# Cold neutron radiative capture by proton

What is the mechanism of cold neutron radiative capture by proton? I have seen some experimental papers on studies of parity violation via this reaction, but I haven't seen a fundamental description of the process or references on one. The old nuclear theory books seem to either omit this topic completely, or consider thermal neutron capture cuz of absence of data for cold neutrons at that time. Any links, references, ideas are highly appreciated.

• The first thing to understand is what "cold" means: that the neutrons are moving slower than the speed that corresponds to kinetic energy around the thermal energy $k_B T$. I could take a guess at the meaning of "radiative" in this context, but it would only be a guess. – dmckee --- ex-moderator kitten Apr 27 '17 at 22:08

Your treatments for thermal neutron capture are also valid for cold neutron capture. A thermal neutron's wavelength is roughly an angstrom, which is already many orders of magnitude longer than the nucleus, and the energy is much lower than any resonances in any ground-state nucleus --- let alone the deuteron, which doesn't have any bound excitations at all. Changing the neutron energy by a factor of ten by looking at neutrons from a cold hydrogen moderator rather than a room-temperature water moderator only changes the wavelength by a factor of three, which doesn't have much impact on the arguments.

You can see this in the publicly-accessible cross-section data: below the energy of the first nuclear resonance, neutron capture cross sections are proportional to $1/\sqrt E = 1/v$, which means the probability of capture is proportional to the neutron's "dwell time" in the vicinity of the nucleus.

For a reference you may not have considered, have a look at Byrne's Neutrons, Nuclei, and Matter, 1994.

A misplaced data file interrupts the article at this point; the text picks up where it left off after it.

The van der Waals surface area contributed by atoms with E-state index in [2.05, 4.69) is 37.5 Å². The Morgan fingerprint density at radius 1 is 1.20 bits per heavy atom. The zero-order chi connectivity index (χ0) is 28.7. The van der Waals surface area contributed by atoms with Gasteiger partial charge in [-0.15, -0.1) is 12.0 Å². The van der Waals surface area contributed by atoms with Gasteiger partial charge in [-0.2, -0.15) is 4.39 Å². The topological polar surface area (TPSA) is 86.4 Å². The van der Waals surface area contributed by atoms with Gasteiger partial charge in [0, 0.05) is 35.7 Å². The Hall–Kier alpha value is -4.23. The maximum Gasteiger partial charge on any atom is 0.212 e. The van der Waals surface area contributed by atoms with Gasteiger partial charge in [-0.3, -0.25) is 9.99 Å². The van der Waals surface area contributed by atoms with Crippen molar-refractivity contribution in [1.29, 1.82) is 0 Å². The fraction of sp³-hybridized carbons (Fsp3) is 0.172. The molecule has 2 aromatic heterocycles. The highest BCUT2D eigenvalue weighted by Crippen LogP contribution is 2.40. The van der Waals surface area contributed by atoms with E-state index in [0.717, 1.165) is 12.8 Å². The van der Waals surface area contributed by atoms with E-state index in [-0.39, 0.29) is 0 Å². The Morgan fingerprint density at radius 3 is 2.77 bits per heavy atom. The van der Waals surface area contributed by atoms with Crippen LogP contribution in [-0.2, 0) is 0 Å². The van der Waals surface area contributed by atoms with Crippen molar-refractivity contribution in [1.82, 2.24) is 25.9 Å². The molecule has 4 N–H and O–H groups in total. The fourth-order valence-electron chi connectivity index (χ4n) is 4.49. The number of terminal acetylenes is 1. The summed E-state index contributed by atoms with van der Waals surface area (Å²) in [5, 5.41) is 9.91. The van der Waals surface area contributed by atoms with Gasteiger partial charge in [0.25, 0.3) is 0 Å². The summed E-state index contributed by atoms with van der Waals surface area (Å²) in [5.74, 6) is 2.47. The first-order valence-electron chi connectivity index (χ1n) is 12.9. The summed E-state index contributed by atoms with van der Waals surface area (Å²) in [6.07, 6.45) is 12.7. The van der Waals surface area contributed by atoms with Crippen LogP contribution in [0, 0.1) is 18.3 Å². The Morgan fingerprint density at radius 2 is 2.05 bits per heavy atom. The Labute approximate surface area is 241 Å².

Anytime (at low energies) you get neutron and proton close enough to feel the strong interaction, you can describe it as a scattering state. There is a resonance in $p-n$ system at very low energy with very high cross section (it is actually a virtual state of the deuteron there).

This scattering state can continue either as elastic scattering (neutron is scattered with some pattern) or there can an electromagnetic process take place and irradiate 2.23 MeV energy by gamma and the final state will be the ground state of the deuteron.

The is lot of information on the net... e.g. https://journals.aps.org/prc/abstract/10.1103/PhysRevC.11.103 is discussed in https://journals.aps.org/prc/abstract/10.1103/PhysRevC.73.044002

There may be a technical problem having a free proton and a free neutron.

• Wait, but cold neutron capture is $np \rightarrow d\gamma$. It is not a scattering. Why are you making this parallel is not obvious to me, sorry. – MsTais Apr 28 '17 at 20:21
• But it also could be. This is how it can be described. Approach, scattering state, transition operator, final state (whatever it is). – jaromrax Apr 28 '17 at 20:30